The system stores the transferred data, logs them into a database, and allows further data processing. It was originally developed to simplify the identification of sources of air pollutants on a local scale. IIS does not replace standard measurements, but aims to make refinements at a selected location in order to identify critical points in the area. Due to short-term concentrations enabled by the system, it is possible to search for time periods and locations of exceptional or unwanted concentrations of air pollutants.

The IIS consists of 30 sensor units, which are connected to two standard monitoring stations that are used for regular checking of the state of the sensors and for the validation of the sensory measurement results. The Czech national monitoring network of the Czech Hydrometeorological Institute (CHMI), that includes approximately 150 stations, covering the entire country, is suitable for assessments on a macro scale, but it often fails to respond to local problems. In contrast, the Intelligent Identification System builds on smaller local networks that supports local planning through enabling the detection of causes of air pollution, the selection of appropriate control measures for reducing emissions (such as traffic calming, the introduction of boiler subsidies, implementation of dedusting technologies, or air recuperation) and the identification of locations for their implementation. This is made possible by online measurement of pollutants (i.e. PAH and VOC) that are normally monitored only retrospectively with sample analysis in laboratories.

As the IIS network is mobile, it can be deployed to any specific area or pollution source. Due to the density of sensors, pollutant concentrations from local sources can be distinguished from background concentrations. In the concentration database, unusual data points or data sets, such as concentrations exceeding limit values, sharp increases, non-systemic changes of values and deviations are automatically marked by the system. The aim of IIS is the identification of critical points at local level that have the greatest contributions to emissions, and not compliance monitoring. The IIS checks the validity of measurements, it calculates the averages and finds the maximum values.

The sensor network of CLAIRO is part of the Intelligent Identification System, the 24 sensor boxes installed under CLAIRO complement the 30 original sensor units of IIS.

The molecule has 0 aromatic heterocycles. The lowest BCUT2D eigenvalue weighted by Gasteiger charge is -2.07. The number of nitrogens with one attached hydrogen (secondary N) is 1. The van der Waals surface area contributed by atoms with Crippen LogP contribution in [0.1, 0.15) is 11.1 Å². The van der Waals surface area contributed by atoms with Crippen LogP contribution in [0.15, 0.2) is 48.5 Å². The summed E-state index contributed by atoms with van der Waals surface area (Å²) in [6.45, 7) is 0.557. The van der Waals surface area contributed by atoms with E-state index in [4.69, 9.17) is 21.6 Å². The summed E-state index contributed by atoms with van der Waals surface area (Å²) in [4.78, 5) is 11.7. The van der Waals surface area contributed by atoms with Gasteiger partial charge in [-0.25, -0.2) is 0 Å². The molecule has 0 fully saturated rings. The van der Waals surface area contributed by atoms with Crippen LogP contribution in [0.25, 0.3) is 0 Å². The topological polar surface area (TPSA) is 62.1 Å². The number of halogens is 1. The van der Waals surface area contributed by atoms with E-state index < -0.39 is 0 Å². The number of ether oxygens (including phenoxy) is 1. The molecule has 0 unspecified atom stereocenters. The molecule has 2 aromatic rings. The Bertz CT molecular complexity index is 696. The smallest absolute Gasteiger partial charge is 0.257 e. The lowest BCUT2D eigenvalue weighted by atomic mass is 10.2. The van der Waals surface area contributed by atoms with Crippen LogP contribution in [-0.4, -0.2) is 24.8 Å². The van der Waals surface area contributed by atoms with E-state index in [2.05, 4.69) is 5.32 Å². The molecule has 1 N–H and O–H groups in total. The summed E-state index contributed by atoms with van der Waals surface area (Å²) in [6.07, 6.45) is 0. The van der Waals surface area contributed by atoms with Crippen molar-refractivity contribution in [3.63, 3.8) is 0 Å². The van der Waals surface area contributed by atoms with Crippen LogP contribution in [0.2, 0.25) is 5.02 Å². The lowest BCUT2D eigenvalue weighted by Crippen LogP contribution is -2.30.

A huge amount of data is gathered during and after the lifetime of the project, the management of which requires the use of very powerful computing tools. Concentration values are recorded every 10 seconds, and the accumulated data is uploaded to the database at 5-minute intervals. In one day, the measurement of 8 substances by 20 sensor units results in more than 46 000 separate data values. Due to these enormous volumes of data, the database of IIS is stored on a supercomputer of the IT4Innovations National Supercomputing Centre.

IT4Innovations is part of the Technical University of Ostrava (VSB). IT4Innovations together with CESNET and CERIT-SC, two other infrastructures, constitutes e-INFRA CZ, the national research e-infrastructure of the Czech Republic. At present, IT4Innovations runs four supercomputers, which are located in a data room with an area of 500 m2. The operation of the computer system is sustained by an energy centre with a redundant power supply backed up by a diesel generator. The supercomputing centre is supported by a water-cooling system with a 500 kW of cooling capacity, that consist of a network of 5 cold-water and warm water circuits located under the elevated floor of the data room, and 15 cooling towers. The system ensures the recovery of the waste heat generated by the supercomputers. The data room also includes a fire protection system that actively reduces the oxygen concentration to 15% to effectively prevent fire.